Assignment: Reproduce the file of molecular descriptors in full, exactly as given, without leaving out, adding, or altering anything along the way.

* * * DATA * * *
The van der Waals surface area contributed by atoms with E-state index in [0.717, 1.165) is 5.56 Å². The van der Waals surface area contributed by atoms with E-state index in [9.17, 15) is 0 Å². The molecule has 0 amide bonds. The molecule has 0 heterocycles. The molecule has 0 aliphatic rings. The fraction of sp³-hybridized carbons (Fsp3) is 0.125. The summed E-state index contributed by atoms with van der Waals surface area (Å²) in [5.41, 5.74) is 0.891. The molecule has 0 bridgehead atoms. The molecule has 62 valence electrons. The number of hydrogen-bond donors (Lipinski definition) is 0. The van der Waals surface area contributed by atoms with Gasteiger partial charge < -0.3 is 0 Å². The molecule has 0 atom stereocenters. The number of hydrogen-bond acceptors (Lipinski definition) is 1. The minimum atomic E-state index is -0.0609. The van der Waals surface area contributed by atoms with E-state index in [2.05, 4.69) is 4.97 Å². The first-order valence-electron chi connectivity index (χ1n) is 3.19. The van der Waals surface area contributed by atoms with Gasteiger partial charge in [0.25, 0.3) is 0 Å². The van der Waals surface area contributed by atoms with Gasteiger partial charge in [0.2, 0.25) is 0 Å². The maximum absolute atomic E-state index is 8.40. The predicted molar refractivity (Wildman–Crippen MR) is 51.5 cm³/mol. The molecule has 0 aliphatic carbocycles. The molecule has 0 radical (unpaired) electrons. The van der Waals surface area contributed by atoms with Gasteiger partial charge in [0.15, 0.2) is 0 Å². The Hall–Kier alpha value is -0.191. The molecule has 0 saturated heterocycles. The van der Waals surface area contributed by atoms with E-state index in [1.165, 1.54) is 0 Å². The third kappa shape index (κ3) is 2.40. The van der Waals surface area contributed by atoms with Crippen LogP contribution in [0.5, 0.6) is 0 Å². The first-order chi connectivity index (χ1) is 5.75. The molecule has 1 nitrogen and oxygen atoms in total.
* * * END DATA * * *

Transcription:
The van der Waals surface area contributed by atoms with E-state index in [0.717, 1.165) is 5.56 Å². The van der Waals surface area contributed by atoms with E-state index in [9.17, 15) is 0 Å². The molecule has 0 amide bonds. The molecule has 0 heterocycles. The molecule has 0 aliphatic rings. The fraction of sp³-hybridized carbons (Fsp3) is 0.125. The summed E-state index contributed by atoms with van der Waals surface area (Å²) in [5.41, 5.74) is 0.891. The molecule has 0 bridgehead atoms. The molecule has 62 valence electrons. The number of hydrogen-bond donors (Lipinski definition) is 0. The van der Waals surface area contributed by atoms with Gasteiger partial charge < -0.3 is 0 Å². The molecule has 0 atom stereocenters. The number of hydrogen-bond acceptors (Lipinski definition) is 1. The minimum atomic E-state index is -0.0609. The van der Waals surface area contributed by atoms with E-state index in [2.05, 4.69) is 4.97 Å². The first-order valence-electron chi connectivity index (χ1n) is 3.19. The van der Waals surface area contributed by atoms with Gasteiger partial charge in [0.25, 0.3) is 0 Å². The van der Waals surface area contributed by atoms with Gasteiger partial charge in [0.2, 0.25) is 0 Å². The maximum absolute atomic E-state index is 8.40. The predicted molar refractivity (Wildman–Crippen MR) is 51.5 cm³/mol. The molecule has 0 aliphatic carbocycles. The molecule has 0 radical (unpaired) electrons. The van der Waals surface area contributed by atoms with Gasteiger partial charge in [0.15, 0.2) is 0 Å². The Hall–Kier alpha value is -0.191. The molecule has 0 saturated heterocycles. The van der Waals surface area contributed by atoms with E-state index in [1.165, 1.54) is 0 Å². The third kappa shape index (κ3) is 2.40. The van der Waals surface area contributed by atoms with Crippen LogP contribution in [0.5, 0.6) is 0 Å². The first-order chi connectivity index (χ1) is 5.75. The molecule has 1 nitrogen and oxygen atoms in total.